Finance minister Yair Lapid to form a committee to review state’s rights to its natural resources. Lapid opposes ICL purchase by Canadian company Potash & says the Israeli public should be the 1st to enjoy the nation’s natural resources.
By Zeev Klein & Hezi Sternlicht
Finance Minister Yair Lapid announced Wednesday that he opposes the sale of Israel Chemicals (ICL), which produces potash from mineral reserves in the Dead Sea region, to the Canadian company Potash.
The Dead Sea. Finance Minister Yair Lapid says natural resources are for Israelis to enjoy. – Photo: Reuters
“I will vigorously oppose the merger,” Lapid said.
Lapid said he planned to inform senior officials at the Finance Ministry of his intention to work militantly to preserve the country’s natural resources.
“Israel’s natural resources are public property, and the Israeli public should be the first to enjoy them,” he said.
Lapid announced plans to form a committee to review the state’s rights to natural resources that are controlled by private industries such as ICL, which is majority owned by Israel Corp., Israel’s largest holding company. The decision signals Lapid’s desire to raise corporate taxes.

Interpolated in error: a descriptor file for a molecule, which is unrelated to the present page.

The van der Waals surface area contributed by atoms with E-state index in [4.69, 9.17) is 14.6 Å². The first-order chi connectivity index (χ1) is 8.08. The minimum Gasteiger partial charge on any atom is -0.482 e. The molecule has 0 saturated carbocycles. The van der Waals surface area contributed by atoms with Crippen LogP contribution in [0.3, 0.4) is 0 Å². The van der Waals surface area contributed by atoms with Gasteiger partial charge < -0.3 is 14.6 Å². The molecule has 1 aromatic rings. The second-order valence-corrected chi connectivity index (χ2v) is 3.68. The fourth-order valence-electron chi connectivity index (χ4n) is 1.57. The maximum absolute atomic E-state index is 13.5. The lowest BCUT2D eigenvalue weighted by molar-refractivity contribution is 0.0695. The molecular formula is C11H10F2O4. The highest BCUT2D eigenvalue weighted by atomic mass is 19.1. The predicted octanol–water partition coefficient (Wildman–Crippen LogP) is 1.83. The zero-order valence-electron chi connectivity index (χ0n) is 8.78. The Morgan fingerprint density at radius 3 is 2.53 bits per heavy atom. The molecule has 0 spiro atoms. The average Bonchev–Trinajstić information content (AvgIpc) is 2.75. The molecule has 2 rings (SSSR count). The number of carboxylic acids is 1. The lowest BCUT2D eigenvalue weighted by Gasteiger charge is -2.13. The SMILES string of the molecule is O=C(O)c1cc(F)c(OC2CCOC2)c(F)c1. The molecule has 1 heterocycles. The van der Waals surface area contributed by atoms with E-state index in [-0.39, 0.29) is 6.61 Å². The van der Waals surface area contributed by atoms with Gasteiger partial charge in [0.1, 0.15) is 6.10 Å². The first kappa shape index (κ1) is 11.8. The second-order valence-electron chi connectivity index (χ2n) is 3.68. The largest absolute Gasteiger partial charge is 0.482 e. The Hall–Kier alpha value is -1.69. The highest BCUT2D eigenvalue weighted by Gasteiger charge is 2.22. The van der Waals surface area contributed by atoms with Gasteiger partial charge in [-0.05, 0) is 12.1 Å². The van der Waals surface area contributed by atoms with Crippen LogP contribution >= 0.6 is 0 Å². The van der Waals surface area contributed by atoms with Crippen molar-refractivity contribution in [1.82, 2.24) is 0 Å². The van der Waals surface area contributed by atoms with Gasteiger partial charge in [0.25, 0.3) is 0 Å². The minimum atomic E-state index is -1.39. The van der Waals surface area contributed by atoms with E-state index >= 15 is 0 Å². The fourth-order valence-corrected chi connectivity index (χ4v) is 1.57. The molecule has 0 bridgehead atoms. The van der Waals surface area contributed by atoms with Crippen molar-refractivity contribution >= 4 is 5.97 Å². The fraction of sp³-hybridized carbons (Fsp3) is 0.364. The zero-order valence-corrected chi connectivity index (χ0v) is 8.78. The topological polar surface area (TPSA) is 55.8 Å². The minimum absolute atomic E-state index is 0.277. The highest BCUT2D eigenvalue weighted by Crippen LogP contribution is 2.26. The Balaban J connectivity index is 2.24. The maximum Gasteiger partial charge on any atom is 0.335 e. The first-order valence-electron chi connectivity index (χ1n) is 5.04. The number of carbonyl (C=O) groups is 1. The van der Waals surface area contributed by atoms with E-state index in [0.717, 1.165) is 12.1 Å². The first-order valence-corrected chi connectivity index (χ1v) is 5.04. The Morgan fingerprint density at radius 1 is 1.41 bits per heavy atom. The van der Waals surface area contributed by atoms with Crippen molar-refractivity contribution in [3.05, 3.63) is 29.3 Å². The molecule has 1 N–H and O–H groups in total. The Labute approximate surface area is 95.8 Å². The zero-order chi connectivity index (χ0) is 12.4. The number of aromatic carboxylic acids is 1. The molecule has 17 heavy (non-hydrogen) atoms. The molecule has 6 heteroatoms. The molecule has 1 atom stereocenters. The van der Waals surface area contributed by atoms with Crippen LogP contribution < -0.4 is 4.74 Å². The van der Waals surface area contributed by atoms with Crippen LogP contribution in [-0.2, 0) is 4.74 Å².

Lapid’s announcement came on the heels of reports that Idan Ofer, Israel Corp.’s controlling shareholder and reported by the Financial Times to be Israel’s richest man, plans to move to London, a city which is widely considered to be a tax haven for wealthy Middle Easterners. Israel Corp. shares dropped 6 percent on Wednesday following news of Ofer’s move.
Former Environmental Protection Minister Gilad Erdan lauded Lapid’s ardent stance, saying, “I am pleased with the [finance] minister’s mobilization, which is rooted in his recognition of Israel’s duty to prevent its natural resources from being wiped out.”
Israel Union for Environmental Defense Director-General Amit Bracha also praised Lapid’s stance, saying, “Hopefully environmental issues will become a government priority.”
Though ICL did not respond officially to Lapid’s remarks, its posture is reflected in its contributions to the Israeli economy. On Wednesday, representatives from Israel Corp. and ICL opened trading in Tel Aviv to commemorate 30 and 20 years respectively since the companies began selling stocks.
“The state receives more than $1 billion shekels [$270 million] from ICL every year; we’re going to be paying even more when tax policies change,” Israel Chemicals CEO Stephen Burgess said.
Potash has tried to woo ICL for more than a decade, but its acquisition was derailed previously by Antitrust Commissioner David Gilo.
View original Israel Hayom publication at: http://www.israelhayom.com/site/newsletter_article.php?id=8539